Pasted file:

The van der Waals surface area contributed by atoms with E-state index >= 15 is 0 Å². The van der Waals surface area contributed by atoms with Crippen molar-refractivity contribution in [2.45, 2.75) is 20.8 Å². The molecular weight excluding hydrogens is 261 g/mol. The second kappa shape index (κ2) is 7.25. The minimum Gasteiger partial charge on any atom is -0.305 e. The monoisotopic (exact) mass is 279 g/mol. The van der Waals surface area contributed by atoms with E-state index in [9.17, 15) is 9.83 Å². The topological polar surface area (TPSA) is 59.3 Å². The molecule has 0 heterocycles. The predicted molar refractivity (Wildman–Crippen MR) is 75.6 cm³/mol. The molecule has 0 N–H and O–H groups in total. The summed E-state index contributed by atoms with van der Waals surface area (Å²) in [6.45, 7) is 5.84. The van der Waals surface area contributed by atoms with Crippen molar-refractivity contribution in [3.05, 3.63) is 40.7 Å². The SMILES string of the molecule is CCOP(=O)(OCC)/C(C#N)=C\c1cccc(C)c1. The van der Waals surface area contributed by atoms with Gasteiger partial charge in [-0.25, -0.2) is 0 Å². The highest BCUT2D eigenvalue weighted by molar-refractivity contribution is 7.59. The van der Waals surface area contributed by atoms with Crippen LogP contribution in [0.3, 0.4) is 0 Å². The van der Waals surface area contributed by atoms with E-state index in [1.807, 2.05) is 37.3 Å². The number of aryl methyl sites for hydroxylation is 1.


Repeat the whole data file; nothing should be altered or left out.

The van der Waals surface area contributed by atoms with E-state index >= 15 is 0 Å². The van der Waals surface area contributed by atoms with Crippen molar-refractivity contribution in [2.45, 2.75) is 20.8 Å². The molecular weight excluding hydrogens is 261 g/mol. The second kappa shape index (κ2) is 7.25. The minimum Gasteiger partial charge on any atom is -0.305 e. The monoisotopic (exact) mass is 279 g/mol. The van der Waals surface area contributed by atoms with E-state index in [9.17, 15) is 9.83 Å². The topological polar surface area (TPSA) is 59.3 Å². The molecule has 0 heterocycles. The predicted molar refractivity (Wildman–Crippen MR) is 75.6 cm³/mol. The molecule has 0 N–H and O–H groups in total. The summed E-state index contributed by atoms with van der Waals surface area (Å²) in [6.45, 7) is 5.84. The van der Waals surface area contributed by atoms with Crippen molar-refractivity contribution in [3.05, 3.63) is 40.7 Å². The SMILES string of the molecule is CCOP(=O)(OCC)/C(C#N)=C\c1cccc(C)c1. The van der Waals surface area contributed by atoms with Gasteiger partial charge in [-0.25, -0.2) is 0 Å². The highest BCUT2D eigenvalue weighted by molar-refractivity contribution is 7.59. The van der Waals surface area contributed by atoms with Crippen LogP contribution in [0.3, 0.4) is 0 Å². The van der Waals surface area contributed by atoms with E-state index in [1.807, 2.05) is 37.3 Å². The number of aryl methyl sites for hydroxylation is 1.